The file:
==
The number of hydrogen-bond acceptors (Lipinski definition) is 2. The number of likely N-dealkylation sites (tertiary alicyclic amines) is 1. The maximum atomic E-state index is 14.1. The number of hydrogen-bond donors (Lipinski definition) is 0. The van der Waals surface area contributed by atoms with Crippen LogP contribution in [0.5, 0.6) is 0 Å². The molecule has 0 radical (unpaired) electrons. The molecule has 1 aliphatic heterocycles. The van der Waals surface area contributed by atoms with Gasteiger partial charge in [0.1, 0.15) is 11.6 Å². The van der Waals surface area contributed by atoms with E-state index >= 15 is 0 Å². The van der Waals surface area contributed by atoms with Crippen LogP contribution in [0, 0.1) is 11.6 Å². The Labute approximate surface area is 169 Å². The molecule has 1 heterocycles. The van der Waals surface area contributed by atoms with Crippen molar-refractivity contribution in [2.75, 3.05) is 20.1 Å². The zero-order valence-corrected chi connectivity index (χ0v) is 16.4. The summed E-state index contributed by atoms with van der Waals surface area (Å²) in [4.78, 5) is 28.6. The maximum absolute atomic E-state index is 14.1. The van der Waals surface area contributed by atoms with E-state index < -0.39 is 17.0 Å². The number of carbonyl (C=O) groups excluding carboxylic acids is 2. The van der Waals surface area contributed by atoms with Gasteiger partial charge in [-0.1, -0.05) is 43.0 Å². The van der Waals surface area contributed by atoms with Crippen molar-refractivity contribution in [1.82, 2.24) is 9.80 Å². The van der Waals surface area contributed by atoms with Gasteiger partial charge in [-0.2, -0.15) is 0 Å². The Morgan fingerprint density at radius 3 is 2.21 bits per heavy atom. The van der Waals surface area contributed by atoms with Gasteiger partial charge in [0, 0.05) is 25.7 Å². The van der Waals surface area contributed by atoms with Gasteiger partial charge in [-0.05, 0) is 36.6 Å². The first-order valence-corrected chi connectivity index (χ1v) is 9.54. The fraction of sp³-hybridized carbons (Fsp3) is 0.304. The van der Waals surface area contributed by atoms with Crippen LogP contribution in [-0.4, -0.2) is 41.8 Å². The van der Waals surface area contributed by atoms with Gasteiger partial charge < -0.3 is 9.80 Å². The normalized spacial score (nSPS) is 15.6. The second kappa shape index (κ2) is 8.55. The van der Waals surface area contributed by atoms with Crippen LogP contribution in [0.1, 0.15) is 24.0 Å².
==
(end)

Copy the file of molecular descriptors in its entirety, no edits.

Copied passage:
The number of hydrogen-bond acceptors (Lipinski definition) is 2. The number of likely N-dealkylation sites (tertiary alicyclic amines) is 1. The maximum atomic E-state index is 14.1. The number of hydrogen-bond donors (Lipinski definition) is 0. The van der Waals surface area contributed by atoms with Crippen LogP contribution in [0.5, 0.6) is 0 Å². The molecule has 0 radical (unpaired) electrons. The molecule has 1 aliphatic heterocycles. The van der Waals surface area contributed by atoms with Gasteiger partial charge in [0.1, 0.15) is 11.6 Å². The van der Waals surface area contributed by atoms with E-state index >= 15 is 0 Å². The van der Waals surface area contributed by atoms with Crippen LogP contribution in [0, 0.1) is 11.6 Å². The Labute approximate surface area is 169 Å². The molecule has 1 heterocycles. The van der Waals surface area contributed by atoms with Crippen molar-refractivity contribution in [2.75, 3.05) is 20.1 Å². The zero-order valence-corrected chi connectivity index (χ0v) is 16.4. The summed E-state index contributed by atoms with van der Waals surface area (Å²) in [4.78, 5) is 28.6. The maximum absolute atomic E-state index is 14.1. The van der Waals surface area contributed by atoms with E-state index < -0.39 is 17.0 Å². The number of carbonyl (C=O) groups excluding carboxylic acids is 2. The van der Waals surface area contributed by atoms with Gasteiger partial charge in [-0.1, -0.05) is 43.0 Å². The van der Waals surface area contributed by atoms with Crippen molar-refractivity contribution in [1.82, 2.24) is 9.80 Å². The van der Waals surface area contributed by atoms with Gasteiger partial charge in [-0.2, -0.15) is 0 Å². The Morgan fingerprint density at radius 3 is 2.21 bits per heavy atom. The van der Waals surface area contributed by atoms with Gasteiger partial charge in [0, 0.05) is 25.7 Å². The van der Waals surface area contributed by atoms with Gasteiger partial charge in [-0.05, 0) is 36.6 Å². The first-order valence-corrected chi connectivity index (χ1v) is 9.54. The fraction of sp³-hybridized carbons (Fsp3) is 0.304. The van der Waals surface area contributed by atoms with Crippen LogP contribution in [-0.4, -0.2) is 41.8 Å². The van der Waals surface area contributed by atoms with Gasteiger partial charge < -0.3 is 9.80 Å². The normalized spacial score (nSPS) is 15.6. The second kappa shape index (κ2) is 8.55. The van der Waals surface area contributed by atoms with Crippen LogP contribution in [0.1, 0.15) is 24.0 Å².